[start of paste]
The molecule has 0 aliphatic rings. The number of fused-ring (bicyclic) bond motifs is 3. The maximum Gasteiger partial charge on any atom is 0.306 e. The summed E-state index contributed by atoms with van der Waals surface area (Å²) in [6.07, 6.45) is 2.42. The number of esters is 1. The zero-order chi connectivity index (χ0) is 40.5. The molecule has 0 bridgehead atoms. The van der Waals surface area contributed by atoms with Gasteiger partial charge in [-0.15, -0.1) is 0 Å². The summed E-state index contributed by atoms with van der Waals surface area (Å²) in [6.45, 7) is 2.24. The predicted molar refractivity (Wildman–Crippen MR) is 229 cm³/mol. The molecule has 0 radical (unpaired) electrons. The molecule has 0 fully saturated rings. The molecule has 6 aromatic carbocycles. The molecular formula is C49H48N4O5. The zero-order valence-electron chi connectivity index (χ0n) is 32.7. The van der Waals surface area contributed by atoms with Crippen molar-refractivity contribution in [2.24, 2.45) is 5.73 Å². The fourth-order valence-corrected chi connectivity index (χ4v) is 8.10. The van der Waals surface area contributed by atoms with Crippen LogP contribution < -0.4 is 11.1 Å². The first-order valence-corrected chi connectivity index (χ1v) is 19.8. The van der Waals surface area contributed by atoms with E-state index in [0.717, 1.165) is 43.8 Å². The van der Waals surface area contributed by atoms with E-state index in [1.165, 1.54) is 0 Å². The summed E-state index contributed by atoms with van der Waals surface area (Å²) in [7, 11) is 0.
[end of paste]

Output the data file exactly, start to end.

The molecule has 0 aliphatic rings. The number of fused-ring (bicyclic) bond motifs is 3. The maximum Gasteiger partial charge on any atom is 0.306 e. The summed E-state index contributed by atoms with van der Waals surface area (Å²) in [6.07, 6.45) is 2.42. The number of esters is 1. The zero-order chi connectivity index (χ0) is 40.5. The molecule has 0 bridgehead atoms. The van der Waals surface area contributed by atoms with Gasteiger partial charge in [-0.15, -0.1) is 0 Å². The summed E-state index contributed by atoms with van der Waals surface area (Å²) in [6.45, 7) is 2.24. The predicted molar refractivity (Wildman–Crippen MR) is 229 cm³/mol. The molecule has 0 radical (unpaired) electrons. The molecule has 0 fully saturated rings. The molecule has 6 aromatic carbocycles. The molecular formula is C49H48N4O5. The zero-order valence-electron chi connectivity index (χ0n) is 32.7. The van der Waals surface area contributed by atoms with Crippen molar-refractivity contribution in [2.24, 2.45) is 5.73 Å². The fourth-order valence-corrected chi connectivity index (χ4v) is 8.10. The van der Waals surface area contributed by atoms with Crippen LogP contribution < -0.4 is 11.1 Å². The first-order valence-corrected chi connectivity index (χ1v) is 19.8. The van der Waals surface area contributed by atoms with E-state index in [0.717, 1.165) is 43.8 Å². The van der Waals surface area contributed by atoms with E-state index in [1.165, 1.54) is 0 Å². The summed E-state index contributed by atoms with van der Waals surface area (Å²) in [7, 11) is 0.